Have a question for Phran? GardenReport1060@aol.com
Plants respond to warmth and sunlight, so growing near something that holds and reflects the heat – like a stone patio or a sidewalk – may come easier.
When trees leaf out, not only will damaged branches be harder to see, they’ll also be heavier from all those leaves, posing a greater risk.
Even if you hated every snowflake that fell this winter, if you want to plant anything this spring, you’ll love what the cold wet weather left behind.
Spring hasn’t just been short on flowers so far, many bulbs I’ve seen blooming seem stunted – with very short stems! What’s up with that??
As soon as you see pretty plants for sale you may want to start sticking them out in your garden. Don’t. It’ll cost you.
This is a great spring if you’re a procrastinator. For once, you’re not too late to do a little cleaning and prepping of the garden because everything is behind schedule.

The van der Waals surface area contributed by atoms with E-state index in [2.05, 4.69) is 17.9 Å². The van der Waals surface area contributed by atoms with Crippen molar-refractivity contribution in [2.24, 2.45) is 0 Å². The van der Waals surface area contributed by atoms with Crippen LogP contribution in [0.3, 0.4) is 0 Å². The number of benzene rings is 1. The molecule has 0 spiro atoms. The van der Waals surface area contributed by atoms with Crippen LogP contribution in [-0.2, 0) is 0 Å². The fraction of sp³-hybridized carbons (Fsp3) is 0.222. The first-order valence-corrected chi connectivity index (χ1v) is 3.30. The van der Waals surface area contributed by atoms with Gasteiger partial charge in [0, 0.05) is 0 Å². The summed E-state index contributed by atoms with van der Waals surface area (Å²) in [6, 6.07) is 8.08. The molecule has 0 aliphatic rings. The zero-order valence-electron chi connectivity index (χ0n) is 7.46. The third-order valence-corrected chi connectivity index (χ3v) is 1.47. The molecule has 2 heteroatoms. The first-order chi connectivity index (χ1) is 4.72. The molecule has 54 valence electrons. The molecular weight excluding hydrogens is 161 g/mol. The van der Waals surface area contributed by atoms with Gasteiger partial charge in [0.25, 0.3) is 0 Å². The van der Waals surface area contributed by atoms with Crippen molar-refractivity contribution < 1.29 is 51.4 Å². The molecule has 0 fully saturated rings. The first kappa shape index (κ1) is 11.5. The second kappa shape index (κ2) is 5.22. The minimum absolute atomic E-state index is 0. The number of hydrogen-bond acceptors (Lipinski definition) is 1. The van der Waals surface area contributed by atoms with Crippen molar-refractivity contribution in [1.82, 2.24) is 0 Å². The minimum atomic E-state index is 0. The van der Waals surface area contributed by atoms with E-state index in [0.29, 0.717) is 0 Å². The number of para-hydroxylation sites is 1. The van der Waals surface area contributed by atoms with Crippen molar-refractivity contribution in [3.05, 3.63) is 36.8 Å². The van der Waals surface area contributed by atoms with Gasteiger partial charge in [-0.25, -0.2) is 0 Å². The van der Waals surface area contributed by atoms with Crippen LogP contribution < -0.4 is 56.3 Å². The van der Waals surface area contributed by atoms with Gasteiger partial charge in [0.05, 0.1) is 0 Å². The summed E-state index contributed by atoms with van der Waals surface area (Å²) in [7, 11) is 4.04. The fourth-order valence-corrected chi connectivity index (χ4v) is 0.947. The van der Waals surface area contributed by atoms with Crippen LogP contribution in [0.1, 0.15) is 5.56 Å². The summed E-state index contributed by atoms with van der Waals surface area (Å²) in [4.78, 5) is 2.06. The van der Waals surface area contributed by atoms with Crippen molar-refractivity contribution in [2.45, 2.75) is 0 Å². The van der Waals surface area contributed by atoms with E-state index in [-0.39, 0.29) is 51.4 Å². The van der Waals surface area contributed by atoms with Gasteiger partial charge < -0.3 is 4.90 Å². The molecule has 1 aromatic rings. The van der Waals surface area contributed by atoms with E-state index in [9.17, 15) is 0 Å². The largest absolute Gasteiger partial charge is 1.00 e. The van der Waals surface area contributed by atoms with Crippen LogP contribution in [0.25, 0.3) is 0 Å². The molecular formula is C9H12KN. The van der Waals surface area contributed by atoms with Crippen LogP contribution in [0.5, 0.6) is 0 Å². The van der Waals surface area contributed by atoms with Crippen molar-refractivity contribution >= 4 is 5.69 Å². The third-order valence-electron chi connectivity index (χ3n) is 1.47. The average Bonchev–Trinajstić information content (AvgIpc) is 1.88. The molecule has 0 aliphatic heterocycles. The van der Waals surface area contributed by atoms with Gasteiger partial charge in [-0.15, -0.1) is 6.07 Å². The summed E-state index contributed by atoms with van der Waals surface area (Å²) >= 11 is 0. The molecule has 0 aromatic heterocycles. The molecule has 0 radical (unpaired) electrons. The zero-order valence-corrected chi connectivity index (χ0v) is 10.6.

Peeking out from behind a wooden shelf where I keep some gardening stuff, a little green sprout was sticking up. I reached back there and found a tiny onion.
Greater Philadelphia Gardens is a group of over 30 unique arboretums in our area. Go visit one or two to get a running start this spring.
Which is it? You see a plant tag that says ‘semi-evergreen’ and you may wonder, what exactly does that mean? Is it evergreen or deciduous?
Pansies are one of the few annual flowers that can handle the cold.
It’s called the March Bank at Winterthur, where a succession of bulbs heralds the spring in a dramatically simple way and, this year, it may last into April.
Native to our area, inkberry hollies, seem to shrug off the snow and bounce back quite easily.
Some of my favorite things I saw while shopping at the Flower Show were rectangular vases that were so narrow, the flowers stand up in them in neat rows, single file.
This spring, you may find yourself picking up a lot of sticky pine branches. You can use hand sanitizer to get the sap off your hands – and your tools.
If you’re planning on planting trees this spring, the Pennsylvania Horticultural Society is offering inexpensive courses, or you can do a little digging yourself, online.